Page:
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War Zones

  • Don’t expect Biden to do much about the war state

    Given the evidence that business-as-usual will continue in the Biden years, perhaps it’s time to take that advice from Cornel West, absorb the truth about Biden’s future national security squad, and act accordingly. There’s no top-down salvation on the agenda—not from Joe or his crew of consummate insiders. Pressure and change will flow from the grassroots or it won’t come at all.

  • Stumbling toward peace in Donbass

    Despite Canada’s long-standing support for the Ukrainian army, there has been almost no coverage of recent peace talks in the war-ravaged Donbass. More concerningly, few have analyzed the implications of stalled progress towards ending the civil war, even as the Trudeau government continues to fund a military mission in an active conflict most have all but forgotten.

  • WESCAM controversy highlights double standards in Canadian arms controls

    Despite Justin Trudeau’s promise to support a global ban on lethal autonomous weapons systems, Canadian companies continue to profit from exporting software or components for killer robots. There is still no domestic regulation around the manufacture of these technologies, and little in the way of public debate around their development and export.

  • Canada does not need more warplanes

    There are numerous reasons Canada should not spend $19 billion on a fleet of warplanes, starting with the colossal cost. In what would be the second most expensive government procurement program ever, these funds could pay for light rail infrastructure in many cities, tens of thousands of units of social housing, and guarantee healthy drinking water on every Indigenous reserve.

  • Libya: Before and after Muammar Gaddafi

    Nine years after the military intervention led by the North Atlantic Treaty Organization (NATO) to overthrow Colonel Muammar al-Gaddafi, Libya remains trapped in a spiral of violence involving armed groups, sectarian, ethnic groups and external interference that have led the country into absolute chaos. His life and death have become pivotal events in Libyan history, and are key to understanding the current situation.

  • The US, Iran and the danger of war

    With practically any major power it would care to engage, the US must count the cost of their retaliation and those of their increasingly powerful allies. The danger of war lies in the very real possibility that, in the prosecution of their internal civil war, the US executive will be unable or unwilling to count it. It also lies in the pervasive tendency in of the media, the political leadership and the intelligentsia to subordinate themselves to the needs of the war machine.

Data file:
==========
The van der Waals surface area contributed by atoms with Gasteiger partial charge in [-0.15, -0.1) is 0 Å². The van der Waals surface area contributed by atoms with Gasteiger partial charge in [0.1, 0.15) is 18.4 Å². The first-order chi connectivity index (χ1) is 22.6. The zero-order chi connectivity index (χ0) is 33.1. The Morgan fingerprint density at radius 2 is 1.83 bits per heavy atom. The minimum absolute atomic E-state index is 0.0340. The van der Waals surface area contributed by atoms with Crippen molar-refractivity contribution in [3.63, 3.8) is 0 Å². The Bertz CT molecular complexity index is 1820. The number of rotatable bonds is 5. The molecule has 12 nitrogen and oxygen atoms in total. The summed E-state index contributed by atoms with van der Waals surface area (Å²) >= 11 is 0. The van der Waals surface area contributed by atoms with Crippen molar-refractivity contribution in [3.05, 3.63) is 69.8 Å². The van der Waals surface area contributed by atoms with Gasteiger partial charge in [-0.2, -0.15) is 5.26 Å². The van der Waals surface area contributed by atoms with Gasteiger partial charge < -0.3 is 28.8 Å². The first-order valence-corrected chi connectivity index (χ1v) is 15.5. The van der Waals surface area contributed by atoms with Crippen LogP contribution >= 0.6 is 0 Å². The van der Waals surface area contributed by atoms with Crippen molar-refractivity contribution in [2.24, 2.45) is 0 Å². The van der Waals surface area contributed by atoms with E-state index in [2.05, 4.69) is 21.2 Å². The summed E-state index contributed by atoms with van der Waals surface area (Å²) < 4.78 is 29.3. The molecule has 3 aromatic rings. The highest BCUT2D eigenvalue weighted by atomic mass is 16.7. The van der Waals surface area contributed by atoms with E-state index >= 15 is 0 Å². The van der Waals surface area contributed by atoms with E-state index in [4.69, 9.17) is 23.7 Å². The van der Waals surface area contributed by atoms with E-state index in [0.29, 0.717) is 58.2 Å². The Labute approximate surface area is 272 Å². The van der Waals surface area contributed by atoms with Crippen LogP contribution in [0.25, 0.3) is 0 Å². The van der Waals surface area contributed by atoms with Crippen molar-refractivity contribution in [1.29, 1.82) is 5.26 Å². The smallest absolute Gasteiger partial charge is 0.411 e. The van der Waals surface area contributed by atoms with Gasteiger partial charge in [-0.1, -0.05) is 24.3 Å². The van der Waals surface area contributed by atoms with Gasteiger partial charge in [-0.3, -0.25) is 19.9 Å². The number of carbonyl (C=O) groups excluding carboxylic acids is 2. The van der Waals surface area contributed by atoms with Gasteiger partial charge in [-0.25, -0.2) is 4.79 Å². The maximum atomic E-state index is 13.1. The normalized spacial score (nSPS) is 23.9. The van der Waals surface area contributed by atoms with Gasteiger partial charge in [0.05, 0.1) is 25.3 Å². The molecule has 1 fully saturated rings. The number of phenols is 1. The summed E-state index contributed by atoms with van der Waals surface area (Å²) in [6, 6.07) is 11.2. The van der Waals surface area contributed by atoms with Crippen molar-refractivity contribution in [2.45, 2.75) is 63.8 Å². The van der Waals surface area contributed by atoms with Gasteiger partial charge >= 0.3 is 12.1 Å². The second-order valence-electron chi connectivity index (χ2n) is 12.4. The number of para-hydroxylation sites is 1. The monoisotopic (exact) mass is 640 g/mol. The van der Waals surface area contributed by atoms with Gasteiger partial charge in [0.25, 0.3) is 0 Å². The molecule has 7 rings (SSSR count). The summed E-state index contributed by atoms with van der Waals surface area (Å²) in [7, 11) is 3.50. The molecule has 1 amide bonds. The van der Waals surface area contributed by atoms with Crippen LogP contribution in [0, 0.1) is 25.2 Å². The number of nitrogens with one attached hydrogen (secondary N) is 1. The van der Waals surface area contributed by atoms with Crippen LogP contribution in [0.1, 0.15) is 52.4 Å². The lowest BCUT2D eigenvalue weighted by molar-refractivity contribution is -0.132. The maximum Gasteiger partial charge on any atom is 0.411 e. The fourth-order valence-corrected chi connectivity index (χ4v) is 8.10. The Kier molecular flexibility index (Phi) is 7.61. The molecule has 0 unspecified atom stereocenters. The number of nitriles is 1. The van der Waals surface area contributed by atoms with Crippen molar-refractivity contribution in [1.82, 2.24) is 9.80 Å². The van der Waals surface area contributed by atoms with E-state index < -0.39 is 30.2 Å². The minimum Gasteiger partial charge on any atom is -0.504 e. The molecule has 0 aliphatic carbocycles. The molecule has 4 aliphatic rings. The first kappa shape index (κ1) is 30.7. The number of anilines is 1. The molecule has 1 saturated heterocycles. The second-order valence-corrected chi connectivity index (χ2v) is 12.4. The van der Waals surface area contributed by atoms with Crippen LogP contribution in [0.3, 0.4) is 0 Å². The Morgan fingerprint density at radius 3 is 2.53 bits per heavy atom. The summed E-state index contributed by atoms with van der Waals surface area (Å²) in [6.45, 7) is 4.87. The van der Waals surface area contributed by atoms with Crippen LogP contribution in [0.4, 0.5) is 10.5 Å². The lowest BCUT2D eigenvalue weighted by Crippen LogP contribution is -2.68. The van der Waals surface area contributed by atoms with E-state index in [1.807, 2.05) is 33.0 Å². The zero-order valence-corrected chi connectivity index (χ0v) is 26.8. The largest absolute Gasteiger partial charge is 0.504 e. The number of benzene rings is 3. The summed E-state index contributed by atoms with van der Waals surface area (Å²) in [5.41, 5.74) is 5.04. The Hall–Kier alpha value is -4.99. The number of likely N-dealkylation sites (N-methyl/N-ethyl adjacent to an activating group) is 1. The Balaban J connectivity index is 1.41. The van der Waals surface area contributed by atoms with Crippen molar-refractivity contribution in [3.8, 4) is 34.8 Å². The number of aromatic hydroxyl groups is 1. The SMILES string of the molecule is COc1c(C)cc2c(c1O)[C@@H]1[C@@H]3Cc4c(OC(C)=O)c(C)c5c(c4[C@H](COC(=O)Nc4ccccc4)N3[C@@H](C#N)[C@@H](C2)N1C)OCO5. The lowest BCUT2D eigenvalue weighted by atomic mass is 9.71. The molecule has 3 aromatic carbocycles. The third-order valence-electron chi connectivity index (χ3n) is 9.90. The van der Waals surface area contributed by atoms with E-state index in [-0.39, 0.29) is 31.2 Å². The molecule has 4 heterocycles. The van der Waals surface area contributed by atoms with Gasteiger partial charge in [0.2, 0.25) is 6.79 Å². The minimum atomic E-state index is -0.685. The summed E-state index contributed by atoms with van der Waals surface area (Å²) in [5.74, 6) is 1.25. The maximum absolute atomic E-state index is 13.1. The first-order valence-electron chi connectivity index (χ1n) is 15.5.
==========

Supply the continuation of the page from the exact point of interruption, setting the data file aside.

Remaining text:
• Trump’s Iran ‘punching bag’: US provocations to continue

    Trump’s assassination of Iran’s general and senior diplomat, Qassim Suleimani, was a clear provocation by the United States, designed to produce an escalated military response by Iran. That did not happen. Iran did not take the bait. It responded minimally and appears to have done so in a way to avoid US deaths or even major US asset destruction. If Iran had escalated militarily, which it was capable of doing, it would have fallen into Trump’s trap.

  • Statement on the assassination of Qassim Suleimani and its aftermath

    The US military’s assassination of Qasem Soleimani, one of the top military commanders of the Islamic Republic of Iran’s expansionist regional policies and its proxy wars in the Middle East, can lead to retaliation by the Islamic regime. Such retaliation, the threat of further US retaliation and a chain reaction could further destabilize the region.

  • Is it permissible to challenge the official narrative on Syria?

    Last month, two conferences were scheduled in Montreal as part of Vanessa Beeley’s Canadian tour. As soon as they were announced, the speaker was subjected to volleys of invective, insults and slander from the proponents of the official narrative on Syria. The strategy was clear: smear the person to distract attention from what she was saying, attack the messenger so that the message would not be heard.

  • Trump’s ‘déjà vu’ wartime playbook

    History repeats itself, as they say. But in the age of American empire, not just twice, or even three times, but with disturbing regularity. The past half century shows two things about how America goes to war: First, it creates a provocation based on a lie. Second, it then makes its target adversary an ‘offer they can only refuse’, as the final justification for US military action once the adversary rejects the unacceptable offer.

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